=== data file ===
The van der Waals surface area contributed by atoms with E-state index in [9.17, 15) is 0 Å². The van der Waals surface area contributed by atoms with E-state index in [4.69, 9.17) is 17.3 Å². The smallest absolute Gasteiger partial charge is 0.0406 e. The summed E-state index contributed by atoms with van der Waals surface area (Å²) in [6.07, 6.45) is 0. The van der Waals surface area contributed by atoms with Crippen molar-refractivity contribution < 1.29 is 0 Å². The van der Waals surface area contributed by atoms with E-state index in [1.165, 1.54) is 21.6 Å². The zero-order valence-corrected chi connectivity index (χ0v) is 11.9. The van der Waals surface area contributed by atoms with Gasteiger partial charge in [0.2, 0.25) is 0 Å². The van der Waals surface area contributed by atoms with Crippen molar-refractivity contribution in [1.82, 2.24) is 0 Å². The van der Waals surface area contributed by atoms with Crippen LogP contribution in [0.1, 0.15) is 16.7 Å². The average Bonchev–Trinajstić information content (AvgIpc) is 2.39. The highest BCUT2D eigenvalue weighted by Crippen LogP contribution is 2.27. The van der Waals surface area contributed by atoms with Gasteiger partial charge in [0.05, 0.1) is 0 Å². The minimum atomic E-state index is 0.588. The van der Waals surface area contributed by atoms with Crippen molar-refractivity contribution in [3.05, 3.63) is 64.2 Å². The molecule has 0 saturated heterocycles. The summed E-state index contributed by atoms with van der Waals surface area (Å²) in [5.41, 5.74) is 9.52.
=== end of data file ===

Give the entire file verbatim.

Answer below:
The van der Waals surface area contributed by atoms with E-state index in [9.17, 15) is 0 Å². The van der Waals surface area contributed by atoms with E-state index in [4.69, 9.17) is 17.3 Å². The smallest absolute Gasteiger partial charge is 0.0406 e. The summed E-state index contributed by atoms with van der Waals surface area (Å²) in [6.07, 6.45) is 0. The van der Waals surface area contributed by atoms with Crippen molar-refractivity contribution < 1.29 is 0 Å². The van der Waals surface area contributed by atoms with E-state index in [1.165, 1.54) is 21.6 Å². The zero-order valence-corrected chi connectivity index (χ0v) is 11.9. The van der Waals surface area contributed by atoms with Gasteiger partial charge in [0.2, 0.25) is 0 Å². The van der Waals surface area contributed by atoms with Crippen molar-refractivity contribution in [1.82, 2.24) is 0 Å². The van der Waals surface area contributed by atoms with Crippen LogP contribution in [0.1, 0.15) is 16.7 Å². The average Bonchev–Trinajstić information content (AvgIpc) is 2.39. The highest BCUT2D eigenvalue weighted by Crippen LogP contribution is 2.27. The van der Waals surface area contributed by atoms with Gasteiger partial charge in [0.05, 0.1) is 0 Å². The minimum atomic E-state index is 0.588. The van der Waals surface area contributed by atoms with Crippen molar-refractivity contribution in [3.05, 3.63) is 64.2 Å². The molecule has 0 saturated heterocycles. The summed E-state index contributed by atoms with van der Waals surface area (Å²) in [5.41, 5.74) is 9.52.